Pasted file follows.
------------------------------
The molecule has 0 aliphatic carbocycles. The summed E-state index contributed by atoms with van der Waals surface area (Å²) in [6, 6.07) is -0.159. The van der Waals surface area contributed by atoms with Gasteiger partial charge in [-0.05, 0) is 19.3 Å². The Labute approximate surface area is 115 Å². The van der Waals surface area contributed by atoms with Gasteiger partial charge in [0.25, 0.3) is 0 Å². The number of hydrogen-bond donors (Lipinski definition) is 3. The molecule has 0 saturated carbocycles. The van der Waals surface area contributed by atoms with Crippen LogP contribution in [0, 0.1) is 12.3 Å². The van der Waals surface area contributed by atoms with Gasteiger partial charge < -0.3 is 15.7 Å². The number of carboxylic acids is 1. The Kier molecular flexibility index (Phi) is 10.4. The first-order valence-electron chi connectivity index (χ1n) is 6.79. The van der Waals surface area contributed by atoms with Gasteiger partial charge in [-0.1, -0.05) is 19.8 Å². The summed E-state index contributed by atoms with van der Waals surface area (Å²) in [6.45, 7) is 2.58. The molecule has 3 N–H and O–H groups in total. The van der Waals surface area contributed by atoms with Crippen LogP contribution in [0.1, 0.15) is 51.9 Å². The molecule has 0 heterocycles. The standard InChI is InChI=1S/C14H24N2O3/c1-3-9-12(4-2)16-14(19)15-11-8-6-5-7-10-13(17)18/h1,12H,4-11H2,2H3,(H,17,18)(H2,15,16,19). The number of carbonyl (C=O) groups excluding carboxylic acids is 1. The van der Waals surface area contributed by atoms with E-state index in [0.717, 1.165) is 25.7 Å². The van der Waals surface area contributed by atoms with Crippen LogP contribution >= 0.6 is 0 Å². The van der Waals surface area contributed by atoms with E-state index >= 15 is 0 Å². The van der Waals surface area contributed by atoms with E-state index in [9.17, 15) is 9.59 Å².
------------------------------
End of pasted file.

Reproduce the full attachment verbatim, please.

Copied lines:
The molecule has 0 aliphatic carbocycles. The summed E-state index contributed by atoms with van der Waals surface area (Å²) in [6, 6.07) is -0.159. The van der Waals surface area contributed by atoms with Gasteiger partial charge in [-0.05, 0) is 19.3 Å². The Labute approximate surface area is 115 Å². The van der Waals surface area contributed by atoms with Gasteiger partial charge in [0.25, 0.3) is 0 Å². The number of hydrogen-bond donors (Lipinski definition) is 3. The molecule has 0 saturated carbocycles. The van der Waals surface area contributed by atoms with Crippen LogP contribution in [0, 0.1) is 12.3 Å². The van der Waals surface area contributed by atoms with Gasteiger partial charge < -0.3 is 15.7 Å². The number of carboxylic acids is 1. The Kier molecular flexibility index (Phi) is 10.4. The first-order valence-electron chi connectivity index (χ1n) is 6.79. The van der Waals surface area contributed by atoms with Gasteiger partial charge in [-0.1, -0.05) is 19.8 Å². The summed E-state index contributed by atoms with van der Waals surface area (Å²) in [6.45, 7) is 2.58. The molecule has 3 N–H and O–H groups in total. The van der Waals surface area contributed by atoms with Crippen LogP contribution in [0.1, 0.15) is 51.9 Å². The molecule has 0 heterocycles. The standard InChI is InChI=1S/C14H24N2O3/c1-3-9-12(4-2)16-14(19)15-11-8-6-5-7-10-13(17)18/h1,12H,4-11H2,2H3,(H,17,18)(H2,15,16,19). The number of carbonyl (C=O) groups excluding carboxylic acids is 1. The van der Waals surface area contributed by atoms with E-state index in [0.717, 1.165) is 25.7 Å². The van der Waals surface area contributed by atoms with Crippen LogP contribution >= 0.6 is 0 Å². The van der Waals surface area contributed by atoms with E-state index >= 15 is 0 Å². The van der Waals surface area contributed by atoms with E-state index in [9.17, 15) is 9.59 Å².